THE most religious states in the US are also the biggest poppers of anti-depressants pills.
According to this report, a Gallup study published yesterday shows that the Mormon stronghold of Utah has long been the nation’s “capital of happy pill popping”, with its citizens twice as likely to be on anti-depressants than the general US population.
But the rest of the the most God-fearing states aren’t far behind. Of the top-ten most religious states, nine have higher than average use of anti-depressants.
The study confirmed that Mississippi remains the most pious state in the Union, followed by a handful of its southern Bible-belt siblings: Alabama, Louisiana, Arkansas, Oklahoma, as well as Utah.
The Gallup poll showed that 58 percent of all Mississippians identify as “very
stupid religious”. The least religious states in the US are the former stomping grounds of the very,very religious Puritans: Massachusetts, Rhode Island, Vermont, Maine and New Hampshire.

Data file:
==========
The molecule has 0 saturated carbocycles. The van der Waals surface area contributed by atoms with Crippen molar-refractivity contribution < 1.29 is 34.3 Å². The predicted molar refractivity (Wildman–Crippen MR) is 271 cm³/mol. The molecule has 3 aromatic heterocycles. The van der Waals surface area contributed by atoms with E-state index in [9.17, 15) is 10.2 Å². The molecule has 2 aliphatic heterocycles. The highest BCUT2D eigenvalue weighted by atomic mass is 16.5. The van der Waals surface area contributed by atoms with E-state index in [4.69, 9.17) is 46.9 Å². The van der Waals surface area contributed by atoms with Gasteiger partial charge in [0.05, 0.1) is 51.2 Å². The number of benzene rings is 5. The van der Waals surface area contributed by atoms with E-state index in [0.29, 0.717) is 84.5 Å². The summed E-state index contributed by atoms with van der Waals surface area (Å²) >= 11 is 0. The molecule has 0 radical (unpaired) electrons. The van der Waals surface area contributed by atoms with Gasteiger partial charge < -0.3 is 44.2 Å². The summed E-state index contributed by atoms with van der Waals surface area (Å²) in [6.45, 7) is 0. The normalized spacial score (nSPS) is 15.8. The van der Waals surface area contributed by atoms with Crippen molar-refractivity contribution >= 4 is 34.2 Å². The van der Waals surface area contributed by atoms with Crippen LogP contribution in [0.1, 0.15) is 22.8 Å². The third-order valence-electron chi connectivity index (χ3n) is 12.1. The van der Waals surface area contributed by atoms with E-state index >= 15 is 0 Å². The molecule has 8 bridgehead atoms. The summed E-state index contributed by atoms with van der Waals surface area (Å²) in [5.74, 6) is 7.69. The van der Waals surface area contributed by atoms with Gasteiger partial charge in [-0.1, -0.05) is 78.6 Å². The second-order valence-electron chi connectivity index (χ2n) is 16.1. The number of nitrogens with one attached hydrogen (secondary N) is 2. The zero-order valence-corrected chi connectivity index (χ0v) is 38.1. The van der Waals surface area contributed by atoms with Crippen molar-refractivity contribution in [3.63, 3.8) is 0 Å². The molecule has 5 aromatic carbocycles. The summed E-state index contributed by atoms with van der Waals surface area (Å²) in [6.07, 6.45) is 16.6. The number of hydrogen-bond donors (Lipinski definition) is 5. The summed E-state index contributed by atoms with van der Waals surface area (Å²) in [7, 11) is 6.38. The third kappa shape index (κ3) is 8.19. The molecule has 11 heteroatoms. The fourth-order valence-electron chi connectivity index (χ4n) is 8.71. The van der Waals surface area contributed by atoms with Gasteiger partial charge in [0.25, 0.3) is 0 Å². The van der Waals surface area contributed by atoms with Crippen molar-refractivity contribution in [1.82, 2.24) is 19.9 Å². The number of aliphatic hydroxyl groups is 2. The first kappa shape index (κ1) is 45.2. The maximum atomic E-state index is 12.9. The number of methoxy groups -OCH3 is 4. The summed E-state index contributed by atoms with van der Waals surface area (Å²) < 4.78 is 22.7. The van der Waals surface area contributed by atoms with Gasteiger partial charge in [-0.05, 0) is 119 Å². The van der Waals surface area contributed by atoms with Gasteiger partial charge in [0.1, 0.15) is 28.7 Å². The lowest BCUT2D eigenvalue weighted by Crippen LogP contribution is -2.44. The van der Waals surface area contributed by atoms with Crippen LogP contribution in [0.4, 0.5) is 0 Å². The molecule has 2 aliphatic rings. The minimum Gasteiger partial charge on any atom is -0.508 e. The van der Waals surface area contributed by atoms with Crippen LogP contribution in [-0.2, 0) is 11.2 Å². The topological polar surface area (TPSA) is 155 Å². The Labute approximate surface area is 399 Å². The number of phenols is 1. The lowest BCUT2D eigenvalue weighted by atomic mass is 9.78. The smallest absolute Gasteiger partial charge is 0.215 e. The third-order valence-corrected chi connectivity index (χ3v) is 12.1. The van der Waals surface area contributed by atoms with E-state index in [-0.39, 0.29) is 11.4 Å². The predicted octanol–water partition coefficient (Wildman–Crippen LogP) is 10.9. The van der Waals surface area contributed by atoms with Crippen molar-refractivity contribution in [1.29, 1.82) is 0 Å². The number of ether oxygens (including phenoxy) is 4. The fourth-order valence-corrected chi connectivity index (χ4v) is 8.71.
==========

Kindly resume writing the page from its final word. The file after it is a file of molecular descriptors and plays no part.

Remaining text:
In Utah, Louisiana and Arkansas – the 2nd, 4th and 5th most religious states in the Union– nearly 20 percent of the population is on some form of anti-depressants, according to a 2006 study by one of the largest prescription companies.
The rest of the highly religious states aren’t far behind. Mississippi (most religious), Alabama (third most religious), South Carolina (6th), Tennessee (7th), North Carolina (8th) and Oklahoma (10th) have above average rates of anti-depressant use, with 15 to 17 percent of the citizens medicated.
Of the top-ten most religious states, only one – Georgia – isn’t disproportionately addicted to anti-depressants. Nationally, the prescription rate was about 14 percent.
Anti-depressants weren’t the only medication being doled out in the most religious states. In fact, a state’s level of religiosity correlates with a state’s overall medication rate. Of the top ten most religious states in the Union, six are also on the list of top-ten most medicated states.